Other volunteers were posted at different spots where the telescope was to facilitate the eager viewer to view through the telescope and answer any question they had.
In other places children were busy with drawing and coloring and in still other places volunteers were helping children to perform some science experiments based on launching a rocket in space.
A talk by Dr Tanya Harrison had been organized to take place at about 10 pm.
Tanya Harrison holds a PhD in geology with specialization in Planetary Science and exploration from Western Ontario University and is from Arizona State University's Space Technology and Science Initiative and is on the science team of the Mars Opportunity rover.
In the meantime Rachel Ward-Maxwell, Researcher-Programmer in Astronomy and Space Sciences at the Ontario Science Centre was busy collecting questions from the audience for Harrison.
Harrison was introduced to the audience by Rachel and welcoming the audience, Harrison said that Mars is the fourth planet from the Sun and the second-smallest planet in the Solar System after Mercury.
It was very dark at that time but the audience were very curious to learn about this spectacular phenomenon and remained seated on the steps in front of the stage where Harrison began to speak.
She added that Mars is a terrestrial planet with a thin atmosphere, with surface features resembling the impact craters of the Moon and the valleys, deserts, and polar ice caps of Earth.
She also said due the difference in temperature between Mars and earth these polar ice form clouds which evaporate near the equator where the temperature is much higher than Mars and form water pellets which, causes a lot of problem for the robot in their functions.
There is also a lot of fog in Mars, which is visible during the early hours of the morning and as the temperature increases on earth the fog disappears.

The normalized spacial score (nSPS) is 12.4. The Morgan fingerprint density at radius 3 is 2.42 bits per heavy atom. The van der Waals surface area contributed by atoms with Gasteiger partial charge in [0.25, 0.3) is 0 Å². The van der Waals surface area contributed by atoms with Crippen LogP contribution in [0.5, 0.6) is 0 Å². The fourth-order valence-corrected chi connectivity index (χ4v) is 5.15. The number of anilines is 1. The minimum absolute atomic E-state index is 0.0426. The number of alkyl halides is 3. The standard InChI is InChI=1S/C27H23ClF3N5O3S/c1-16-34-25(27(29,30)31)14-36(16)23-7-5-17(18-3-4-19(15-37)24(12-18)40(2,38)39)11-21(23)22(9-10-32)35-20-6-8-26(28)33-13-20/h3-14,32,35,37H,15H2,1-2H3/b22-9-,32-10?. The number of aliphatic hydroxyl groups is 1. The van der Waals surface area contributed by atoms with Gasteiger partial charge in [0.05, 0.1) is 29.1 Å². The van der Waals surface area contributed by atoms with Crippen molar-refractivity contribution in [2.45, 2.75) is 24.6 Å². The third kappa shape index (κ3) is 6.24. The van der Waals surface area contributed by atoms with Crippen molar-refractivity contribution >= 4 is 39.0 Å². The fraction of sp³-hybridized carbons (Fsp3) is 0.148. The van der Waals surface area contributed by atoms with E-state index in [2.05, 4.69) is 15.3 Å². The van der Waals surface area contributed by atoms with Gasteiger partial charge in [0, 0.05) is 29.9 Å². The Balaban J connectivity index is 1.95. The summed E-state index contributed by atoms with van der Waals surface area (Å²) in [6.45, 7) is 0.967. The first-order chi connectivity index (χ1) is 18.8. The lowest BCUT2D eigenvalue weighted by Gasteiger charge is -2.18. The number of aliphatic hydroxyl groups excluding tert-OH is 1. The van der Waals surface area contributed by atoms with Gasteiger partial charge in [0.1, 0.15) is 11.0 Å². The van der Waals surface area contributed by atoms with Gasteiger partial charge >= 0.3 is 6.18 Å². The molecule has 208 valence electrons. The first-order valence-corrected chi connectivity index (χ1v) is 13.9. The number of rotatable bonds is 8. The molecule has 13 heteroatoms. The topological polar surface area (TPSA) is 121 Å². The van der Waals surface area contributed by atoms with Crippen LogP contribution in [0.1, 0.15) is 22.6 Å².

Dust storms, continued Harrison, are very common in Mars and added that heat is the driving force behind dust storms on Mars same as on earth.
On Mars, there’s so much of this loose dust lying on the surface that when you have these upward winds, they take a lot of the dust with it. Dust particles in Mars are very fine and small, smaller than sand on Earth, and it hangs in the air, and takes a really long time to settle.
Global dust storms are being experienced by Mars at present and the scientific term for these global dust storms in Mars is epic dust storms of Mars. Some times these Global dust storms change to regional storms taking up the size of whole of Ontario, to the size of North America, to the size of South America and also to the size of North America and South America, sometimes as big as third of planet and at other times covering entire planet.
Scientists usually has robots set up to take pictures. These robots need to be kept warm. But during dust storms nothing is visible to the robot.
NASA’s Curiosity Rover, continued Harrison, is nuclear powered and not affected by the dust. RASC has downloaded many pictures of Mars from Curiosity Rover.
Curiosity Rover, continued Harrison, can also take very good selfies.
Different types of clouds are also present on Mars
This speech was followed by the question and answer session between Harrison and audience.
Due to the cloudy weather that day the moon and Mars were clearly visible only around midnight.
(Reporting by Asha Bajaj)